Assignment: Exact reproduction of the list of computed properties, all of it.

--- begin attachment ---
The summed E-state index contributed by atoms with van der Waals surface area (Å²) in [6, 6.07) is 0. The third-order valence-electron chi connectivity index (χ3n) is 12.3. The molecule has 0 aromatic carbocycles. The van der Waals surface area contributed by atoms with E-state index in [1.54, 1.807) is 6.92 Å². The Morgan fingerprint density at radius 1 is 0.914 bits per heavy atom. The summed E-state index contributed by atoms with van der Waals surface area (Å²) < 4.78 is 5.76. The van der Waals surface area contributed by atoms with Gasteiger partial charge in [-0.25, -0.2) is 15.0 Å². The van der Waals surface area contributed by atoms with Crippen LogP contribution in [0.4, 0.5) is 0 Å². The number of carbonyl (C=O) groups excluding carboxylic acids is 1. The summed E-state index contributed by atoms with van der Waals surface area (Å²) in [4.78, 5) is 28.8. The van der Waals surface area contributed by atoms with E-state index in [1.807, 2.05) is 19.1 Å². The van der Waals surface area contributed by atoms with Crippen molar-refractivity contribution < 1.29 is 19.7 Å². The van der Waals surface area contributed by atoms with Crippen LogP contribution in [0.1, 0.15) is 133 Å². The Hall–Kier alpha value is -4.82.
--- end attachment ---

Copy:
The summed E-state index contributed by atoms with van der Waals surface area (Å²) in [6, 6.07) is 0. The third-order valence-electron chi connectivity index (χ3n) is 12.3. The molecule has 0 aromatic carbocycles. The van der Waals surface area contributed by atoms with E-state index in [1.54, 1.807) is 6.92 Å². The Morgan fingerprint density at radius 1 is 0.914 bits per heavy atom. The summed E-state index contributed by atoms with van der Waals surface area (Å²) < 4.78 is 5.76. The van der Waals surface area contributed by atoms with Gasteiger partial charge in [-0.25, -0.2) is 15.0 Å². The van der Waals surface area contributed by atoms with Crippen LogP contribution in [0.4, 0.5) is 0 Å². The number of carbonyl (C=O) groups excluding carboxylic acids is 1. The summed E-state index contributed by atoms with van der Waals surface area (Å²) in [4.78, 5) is 28.8. The van der Waals surface area contributed by atoms with E-state index in [1.807, 2.05) is 19.1 Å². The van der Waals surface area contributed by atoms with Crippen molar-refractivity contribution < 1.29 is 19.7 Å². The van der Waals surface area contributed by atoms with Crippen LogP contribution in [0.1, 0.15) is 133 Å². The Hall–Kier alpha value is -4.82.